Based on eighteen years of research and previously unexplored material, this is the definitive book on India’s role in the liberation of Bangladesh India and Bangladesh achieved a historic victory in the 1971 war.Yet fifty years later, important questions remain about India’s aims and policy in the war. Did India have a plan to break up Pakistan? When and why did it involve itself with the Bangladesh freedom struggle? When did India decide to prepare for military action? Why was no other country prepared to support the cause of an independent Bangladesh? Did India ‘win the war but lose the peace’ by signing the Simla Agreement? Drawing on previously unexplored Indian records, eminent diplomat and historian Chandrashekhar Dasgupta dispels many myths as he sheds fascinating new light on these and other questions. Deeply researched over eighteen years, this authoritative, lucid and compellingly narrated book also reveals why and how India fashioned an overarching grand strategy, employing every instrument of national power – political, diplomatic, economic and military – to help the Bangladesh freedom fighters speedily liberate their country.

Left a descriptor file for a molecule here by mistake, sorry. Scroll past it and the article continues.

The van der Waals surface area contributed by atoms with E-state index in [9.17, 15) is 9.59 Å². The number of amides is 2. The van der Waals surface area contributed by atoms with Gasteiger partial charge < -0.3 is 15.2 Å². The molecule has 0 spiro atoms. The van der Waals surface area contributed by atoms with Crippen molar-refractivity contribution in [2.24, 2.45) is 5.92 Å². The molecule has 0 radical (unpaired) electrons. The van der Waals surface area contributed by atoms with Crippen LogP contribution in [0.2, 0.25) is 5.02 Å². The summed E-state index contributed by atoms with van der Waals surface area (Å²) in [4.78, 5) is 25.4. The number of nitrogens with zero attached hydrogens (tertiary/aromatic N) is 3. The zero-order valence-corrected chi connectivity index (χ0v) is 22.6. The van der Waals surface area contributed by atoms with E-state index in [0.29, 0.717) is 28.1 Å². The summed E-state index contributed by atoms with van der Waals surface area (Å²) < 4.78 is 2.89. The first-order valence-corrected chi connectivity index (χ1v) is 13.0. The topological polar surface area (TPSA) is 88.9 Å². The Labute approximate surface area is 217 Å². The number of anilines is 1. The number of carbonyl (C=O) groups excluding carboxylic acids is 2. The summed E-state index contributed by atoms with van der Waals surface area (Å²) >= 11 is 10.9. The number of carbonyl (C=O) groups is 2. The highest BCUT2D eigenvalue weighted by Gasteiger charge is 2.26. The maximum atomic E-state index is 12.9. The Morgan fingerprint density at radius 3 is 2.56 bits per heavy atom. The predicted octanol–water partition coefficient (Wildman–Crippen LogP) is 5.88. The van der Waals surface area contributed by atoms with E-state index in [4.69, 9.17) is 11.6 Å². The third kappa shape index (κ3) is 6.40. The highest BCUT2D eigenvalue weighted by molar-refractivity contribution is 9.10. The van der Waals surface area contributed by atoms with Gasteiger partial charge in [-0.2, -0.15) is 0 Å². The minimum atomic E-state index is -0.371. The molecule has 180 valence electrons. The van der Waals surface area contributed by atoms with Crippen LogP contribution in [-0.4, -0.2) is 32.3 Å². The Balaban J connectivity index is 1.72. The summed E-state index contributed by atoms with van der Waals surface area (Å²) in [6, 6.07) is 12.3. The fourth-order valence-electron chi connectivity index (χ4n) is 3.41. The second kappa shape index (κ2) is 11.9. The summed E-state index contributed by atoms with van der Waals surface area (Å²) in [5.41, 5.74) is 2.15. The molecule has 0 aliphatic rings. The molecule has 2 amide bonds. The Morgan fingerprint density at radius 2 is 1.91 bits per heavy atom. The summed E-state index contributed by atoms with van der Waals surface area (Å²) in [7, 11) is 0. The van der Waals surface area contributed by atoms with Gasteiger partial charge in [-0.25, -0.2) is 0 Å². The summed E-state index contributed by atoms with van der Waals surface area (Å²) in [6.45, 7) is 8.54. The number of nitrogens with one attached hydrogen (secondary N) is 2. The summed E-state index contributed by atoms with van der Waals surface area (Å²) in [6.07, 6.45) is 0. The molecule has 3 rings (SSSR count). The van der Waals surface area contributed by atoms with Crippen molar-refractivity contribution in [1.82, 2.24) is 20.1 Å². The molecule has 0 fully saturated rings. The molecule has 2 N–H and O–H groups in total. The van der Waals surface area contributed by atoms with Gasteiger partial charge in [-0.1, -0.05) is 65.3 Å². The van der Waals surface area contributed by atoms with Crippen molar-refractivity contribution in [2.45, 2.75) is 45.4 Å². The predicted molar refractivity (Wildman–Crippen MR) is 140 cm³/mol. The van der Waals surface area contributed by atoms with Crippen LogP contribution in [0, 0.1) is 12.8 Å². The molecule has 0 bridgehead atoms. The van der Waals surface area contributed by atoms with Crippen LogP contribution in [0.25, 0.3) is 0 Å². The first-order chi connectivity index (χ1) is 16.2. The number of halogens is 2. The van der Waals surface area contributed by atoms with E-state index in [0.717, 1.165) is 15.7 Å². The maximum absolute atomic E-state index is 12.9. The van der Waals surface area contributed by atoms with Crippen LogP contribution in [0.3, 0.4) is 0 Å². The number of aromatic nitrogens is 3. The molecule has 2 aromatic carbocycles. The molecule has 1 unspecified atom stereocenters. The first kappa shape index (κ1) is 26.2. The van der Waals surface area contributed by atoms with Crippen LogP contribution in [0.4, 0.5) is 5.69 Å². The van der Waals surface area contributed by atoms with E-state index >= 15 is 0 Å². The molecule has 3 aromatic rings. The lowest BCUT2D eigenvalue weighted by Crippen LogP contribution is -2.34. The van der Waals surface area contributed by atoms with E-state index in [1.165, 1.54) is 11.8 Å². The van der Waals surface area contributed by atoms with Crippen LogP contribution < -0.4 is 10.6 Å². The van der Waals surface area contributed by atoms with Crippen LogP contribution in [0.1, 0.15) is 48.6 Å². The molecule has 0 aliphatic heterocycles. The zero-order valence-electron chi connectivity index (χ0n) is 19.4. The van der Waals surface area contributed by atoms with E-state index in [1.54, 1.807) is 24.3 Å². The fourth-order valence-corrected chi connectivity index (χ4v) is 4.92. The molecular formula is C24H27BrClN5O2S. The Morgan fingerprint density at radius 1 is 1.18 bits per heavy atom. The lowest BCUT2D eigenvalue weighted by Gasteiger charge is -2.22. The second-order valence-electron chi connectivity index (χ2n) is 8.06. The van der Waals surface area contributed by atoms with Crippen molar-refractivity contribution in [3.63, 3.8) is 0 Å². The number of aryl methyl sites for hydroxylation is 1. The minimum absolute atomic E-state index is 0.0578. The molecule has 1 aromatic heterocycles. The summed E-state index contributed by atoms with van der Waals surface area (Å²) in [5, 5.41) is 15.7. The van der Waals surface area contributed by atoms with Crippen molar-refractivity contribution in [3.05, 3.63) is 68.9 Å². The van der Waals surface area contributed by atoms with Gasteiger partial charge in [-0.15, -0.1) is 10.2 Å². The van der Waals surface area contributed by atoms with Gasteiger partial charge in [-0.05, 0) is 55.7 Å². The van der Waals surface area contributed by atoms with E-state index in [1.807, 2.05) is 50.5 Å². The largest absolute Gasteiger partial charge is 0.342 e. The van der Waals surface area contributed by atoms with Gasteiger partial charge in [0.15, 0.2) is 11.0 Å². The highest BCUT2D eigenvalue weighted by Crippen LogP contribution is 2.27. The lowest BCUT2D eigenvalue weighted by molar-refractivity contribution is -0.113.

About the Author
Chandrashekhar Dasgupta served in the Indian Foreign Service from 1962 to 2000. He was ambassador to China (1993–96) and the European Union (1996–2000), and a member of the Prime Minister’s Council on Climate Change. Dasgupta was awarded the Padma Bhushan in 2008. His publications include War and Diplomacy in Kashmir 1947–48 and numerous articles on Indian diplomatic history, climate change and sustainable development.